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TitleComparative geochemical and geophysical studies of volcanic rocks from the High Arctic Large Igneous Province (HALIP) and Alpha Ridge, Arctic Ocean
AuthorWilliamson, M C; Oakey, G N
Source 2017 p. 1227, 1 pages
LinksOnline - En ligne (p.1227)
Alt SeriesEarth Sciences Sector, Contribution Series 20160451
PublisherIAVCEI (International Association of Volcanology and Chemistry of the Earth's Interior) (Portland, US)
MeetingIAVCEI 2017 Scientific Assembly; Portland; US; August 14-18, 2017
Mediapaper; on-line; digital
File formatpdf
NTS59G; 59H; 560A; 560D; 49; 39; 340; 120
AreaAxel Heiberg; Ellesmere Island
Lat/Long WENS -97.0000 -72.0000 84.0000 76.0000
Subjectsfossil fuels; regional geology; metallic minerals; mineralogy; basalts; sills; dykes; lava flows; intrusions; igneous rocks; magnetic anomalies; picrites; rhyolites; rock geochemistry; mineral assemblages; mineral occurrences; mineral potential; Sverdrup Basin; Amerasia Basin; Hansen Point Rift Volcanics (HPRV); Cretaceous
ProgramPreparation of a submission for an extended continental shelf in the Atlantic and Arctic Oceans under UNCLOS, Delineating Canada's Continental Shelf Under UNCLOS
AbstractThe Canadian portion of the High Arctic Large Igneous Province (HALIP), exposed on Axel Heiberg Island and northern Ellesmere Island, consists of continental flood basalts, sills and dykes (~125-90 Ma); ferrobasaltic lava flows and associated intrusions (~92 Ma); and bimodal alkaline igneous rocks (~88-80 Ma). The HALIP magmatic event was triggered by tectonic rejuvenation of the Sverdrup Basin and the opening of the Arctic Ocean in the Early Cretaceous. Offshore, the Alpha-Mendeleev Ridge Complex (AMRC) is a first-order physiographic and geological feature of the Amerasia Basin that is characterized by high amplitude "chaotic" magnetic anomalies associated with large-scale regional magmatism. The approximate areal extent of the AMRC is ~1.3x106 km2, suggesting a total volume of igneous rocks of ~20x106 km3. The only dated volcanic rock sample recovered from the Alpha Ridge is ~89 Ma.

The Hansen Point Rift Volcanics (HPRV) consist of bimodal alkaline igneous rocks that were emplaced during the waning stages of the HALIP event. Previous studies have shown that lava flows consist of picritic basalt, alkali basalt, trachyandesite, trachyte and peralkaline rhyolite erupted from central vents. Whole rock geochemical analyses acquired for this study suggest that high-MgO lava flows (8.5-13.3 wt.%) have FeO* values of 8.9-10.7 wt.%; TiO2 values of 1.2-2.4 wt.%; are LREE-enriched (LaN/SmN: 3-5); and have low contents of HREE (e.g. Lu: 0.26-0.37). The most magnesian lava flow analysed so far is a ferropicrite with olivine (Fo84-87) and Ti-rich diopside phenocrysts set in a glassy matrix. This result is of interest to us because ferropicrites of Phanerozoic age occur as low volume lava flows or thin dykes associated with continental flood basalt provinces. They typically show high values of MgO, FeO*, Ni and Cr; moderate values of SiO2, and low values of Al2O3 and HREE, and are interpreted as Fe-rich melts generated from a mantle plume.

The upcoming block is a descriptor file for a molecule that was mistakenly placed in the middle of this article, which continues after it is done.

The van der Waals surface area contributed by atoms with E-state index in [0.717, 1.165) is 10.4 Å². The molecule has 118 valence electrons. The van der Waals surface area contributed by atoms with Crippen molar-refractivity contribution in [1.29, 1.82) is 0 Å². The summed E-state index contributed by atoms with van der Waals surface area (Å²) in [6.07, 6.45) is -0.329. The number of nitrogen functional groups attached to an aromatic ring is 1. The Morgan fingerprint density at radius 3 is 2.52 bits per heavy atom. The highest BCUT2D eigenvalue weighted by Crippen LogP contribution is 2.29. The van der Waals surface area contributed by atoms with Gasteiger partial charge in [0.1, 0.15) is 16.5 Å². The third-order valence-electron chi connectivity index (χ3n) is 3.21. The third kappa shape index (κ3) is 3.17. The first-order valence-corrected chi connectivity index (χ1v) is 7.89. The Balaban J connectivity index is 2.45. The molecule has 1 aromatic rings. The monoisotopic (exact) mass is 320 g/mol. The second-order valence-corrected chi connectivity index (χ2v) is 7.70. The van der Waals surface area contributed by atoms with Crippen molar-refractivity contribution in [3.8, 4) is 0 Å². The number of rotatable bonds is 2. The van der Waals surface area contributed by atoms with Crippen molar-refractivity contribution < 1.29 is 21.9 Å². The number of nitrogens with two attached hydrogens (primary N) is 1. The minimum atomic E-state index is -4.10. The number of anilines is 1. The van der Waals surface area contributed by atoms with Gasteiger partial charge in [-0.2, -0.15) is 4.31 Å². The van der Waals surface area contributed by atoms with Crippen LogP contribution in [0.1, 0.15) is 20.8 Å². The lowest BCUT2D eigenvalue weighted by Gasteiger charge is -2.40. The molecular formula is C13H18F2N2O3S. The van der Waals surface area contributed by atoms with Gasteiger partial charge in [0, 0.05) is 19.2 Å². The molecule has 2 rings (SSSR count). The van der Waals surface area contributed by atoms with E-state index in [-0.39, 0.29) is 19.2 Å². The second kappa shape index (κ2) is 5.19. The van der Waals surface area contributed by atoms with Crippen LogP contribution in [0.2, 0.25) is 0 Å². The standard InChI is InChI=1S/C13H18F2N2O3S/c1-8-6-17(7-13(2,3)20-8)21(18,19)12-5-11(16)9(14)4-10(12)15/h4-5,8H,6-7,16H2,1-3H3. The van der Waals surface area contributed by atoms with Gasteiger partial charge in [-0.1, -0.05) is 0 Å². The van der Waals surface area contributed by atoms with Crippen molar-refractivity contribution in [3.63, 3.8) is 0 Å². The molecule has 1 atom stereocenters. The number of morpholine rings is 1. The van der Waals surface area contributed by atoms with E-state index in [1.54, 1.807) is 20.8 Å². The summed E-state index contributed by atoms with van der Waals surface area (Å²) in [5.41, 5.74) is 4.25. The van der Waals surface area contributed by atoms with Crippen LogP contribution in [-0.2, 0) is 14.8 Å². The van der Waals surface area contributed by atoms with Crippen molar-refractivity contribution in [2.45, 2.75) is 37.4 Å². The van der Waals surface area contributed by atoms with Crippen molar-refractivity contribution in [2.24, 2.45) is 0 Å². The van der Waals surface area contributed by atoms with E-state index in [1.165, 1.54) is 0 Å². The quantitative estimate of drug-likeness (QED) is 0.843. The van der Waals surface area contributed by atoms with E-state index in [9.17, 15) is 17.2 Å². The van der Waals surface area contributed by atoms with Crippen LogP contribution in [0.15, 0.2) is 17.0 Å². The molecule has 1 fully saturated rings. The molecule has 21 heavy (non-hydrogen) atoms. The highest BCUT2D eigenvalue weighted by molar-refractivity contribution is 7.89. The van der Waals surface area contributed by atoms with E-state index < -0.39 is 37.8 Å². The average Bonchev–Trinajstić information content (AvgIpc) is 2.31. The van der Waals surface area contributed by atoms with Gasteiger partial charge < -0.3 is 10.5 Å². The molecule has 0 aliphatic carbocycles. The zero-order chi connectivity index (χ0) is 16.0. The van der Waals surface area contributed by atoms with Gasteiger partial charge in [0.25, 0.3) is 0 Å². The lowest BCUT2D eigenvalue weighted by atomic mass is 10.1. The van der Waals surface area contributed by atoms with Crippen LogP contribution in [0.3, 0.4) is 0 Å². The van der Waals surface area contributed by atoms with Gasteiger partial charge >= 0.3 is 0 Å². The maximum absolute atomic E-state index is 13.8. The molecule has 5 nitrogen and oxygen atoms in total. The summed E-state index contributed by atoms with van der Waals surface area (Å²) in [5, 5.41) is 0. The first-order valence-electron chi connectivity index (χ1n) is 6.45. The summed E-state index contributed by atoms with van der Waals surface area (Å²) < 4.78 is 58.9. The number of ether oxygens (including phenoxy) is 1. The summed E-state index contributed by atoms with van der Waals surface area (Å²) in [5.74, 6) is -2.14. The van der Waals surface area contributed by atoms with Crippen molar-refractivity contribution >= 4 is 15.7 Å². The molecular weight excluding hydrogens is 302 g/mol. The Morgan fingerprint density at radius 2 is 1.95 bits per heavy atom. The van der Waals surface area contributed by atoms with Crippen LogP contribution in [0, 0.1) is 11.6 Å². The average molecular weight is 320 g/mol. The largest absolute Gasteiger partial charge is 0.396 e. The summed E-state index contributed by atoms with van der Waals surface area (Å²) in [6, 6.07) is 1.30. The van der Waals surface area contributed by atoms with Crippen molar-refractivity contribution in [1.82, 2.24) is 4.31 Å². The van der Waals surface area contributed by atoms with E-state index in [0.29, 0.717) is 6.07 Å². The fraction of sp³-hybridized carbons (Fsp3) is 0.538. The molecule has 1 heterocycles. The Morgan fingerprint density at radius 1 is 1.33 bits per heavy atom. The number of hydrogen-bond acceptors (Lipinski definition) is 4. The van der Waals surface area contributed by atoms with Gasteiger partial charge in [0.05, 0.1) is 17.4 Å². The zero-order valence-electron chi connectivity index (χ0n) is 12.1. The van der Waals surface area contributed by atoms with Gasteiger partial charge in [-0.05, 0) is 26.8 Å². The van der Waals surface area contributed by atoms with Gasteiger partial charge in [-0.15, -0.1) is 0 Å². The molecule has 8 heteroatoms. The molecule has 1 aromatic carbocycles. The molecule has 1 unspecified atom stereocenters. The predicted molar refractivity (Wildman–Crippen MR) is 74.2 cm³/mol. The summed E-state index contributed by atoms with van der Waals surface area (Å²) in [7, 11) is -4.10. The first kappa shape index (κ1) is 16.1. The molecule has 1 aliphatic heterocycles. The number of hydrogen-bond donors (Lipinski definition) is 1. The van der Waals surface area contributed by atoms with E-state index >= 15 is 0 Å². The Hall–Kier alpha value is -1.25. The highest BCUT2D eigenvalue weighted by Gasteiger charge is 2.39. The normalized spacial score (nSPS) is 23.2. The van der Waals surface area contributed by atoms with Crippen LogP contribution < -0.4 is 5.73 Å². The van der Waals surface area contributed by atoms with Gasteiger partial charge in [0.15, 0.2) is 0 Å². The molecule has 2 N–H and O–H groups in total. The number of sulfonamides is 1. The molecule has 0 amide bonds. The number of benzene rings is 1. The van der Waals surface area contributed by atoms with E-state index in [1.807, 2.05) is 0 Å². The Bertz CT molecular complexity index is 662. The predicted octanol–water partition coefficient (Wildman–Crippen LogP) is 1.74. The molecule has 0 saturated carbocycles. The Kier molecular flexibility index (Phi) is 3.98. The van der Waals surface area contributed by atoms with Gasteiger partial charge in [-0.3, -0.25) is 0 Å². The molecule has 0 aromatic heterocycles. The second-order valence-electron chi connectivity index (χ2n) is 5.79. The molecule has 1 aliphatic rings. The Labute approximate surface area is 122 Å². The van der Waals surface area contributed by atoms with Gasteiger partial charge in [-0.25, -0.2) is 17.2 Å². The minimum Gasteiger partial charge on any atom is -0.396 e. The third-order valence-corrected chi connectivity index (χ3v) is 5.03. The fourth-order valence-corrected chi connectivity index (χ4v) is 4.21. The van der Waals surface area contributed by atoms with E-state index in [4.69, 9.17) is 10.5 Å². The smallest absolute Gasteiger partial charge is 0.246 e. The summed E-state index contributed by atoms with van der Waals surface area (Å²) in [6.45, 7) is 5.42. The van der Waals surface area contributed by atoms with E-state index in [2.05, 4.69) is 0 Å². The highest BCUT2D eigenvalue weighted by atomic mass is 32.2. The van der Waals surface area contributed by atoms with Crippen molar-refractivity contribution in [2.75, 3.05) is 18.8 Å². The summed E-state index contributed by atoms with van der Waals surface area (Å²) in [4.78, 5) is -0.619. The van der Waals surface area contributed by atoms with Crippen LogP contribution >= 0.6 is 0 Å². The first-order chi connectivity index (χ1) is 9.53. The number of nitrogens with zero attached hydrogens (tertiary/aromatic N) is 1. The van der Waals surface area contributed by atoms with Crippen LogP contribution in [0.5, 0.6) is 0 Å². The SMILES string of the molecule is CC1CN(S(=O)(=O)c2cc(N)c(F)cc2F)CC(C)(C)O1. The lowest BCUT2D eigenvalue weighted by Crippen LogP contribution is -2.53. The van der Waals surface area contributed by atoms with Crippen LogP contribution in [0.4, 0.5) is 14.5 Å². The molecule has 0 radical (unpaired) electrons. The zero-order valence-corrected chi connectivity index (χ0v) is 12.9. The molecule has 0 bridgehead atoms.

In August 2016, approximately 100 kg of volcanic rocks were successfully dredged from the Alpha Ridge during a collaborative Canada-Sweden Polar Expedition under Canada¿s UNCLOS (United Nations Convention on Law of the Sea) Program. We present new mineralogical, geochemical and magnetic susceptibility data for the onshore HPRV and volcanic rocks dredged from the Alpha Ridge. The results highlight the petrological significance of ferropicrites with implications for the magmatic evolution of the onshore HALIP and offshore AMRC.
Summary(Plain Language Summary, not published)
In August 2016, approximately 100 kg of volcanic rocks were successfully recovered from the Alpha Ridge, Arctic Ocean, during a Canada-Sweden polar expedition under the Extended Continental Program of Canada. We present new mineralogical, geochemical and magnetic susceptibility data for the Alpha Ridge samples of volcanic rock. The results are compared with data acquired for volcanic rocks of similar age from the Hansen Point Rift Volcanics on northern Ellesmere Island, Nunavut. This comparative geochemical study allows us to better understand the nature and origin of the Alpha Ridge, and potential links with the High Arctic Large Igneous Province (HALIP).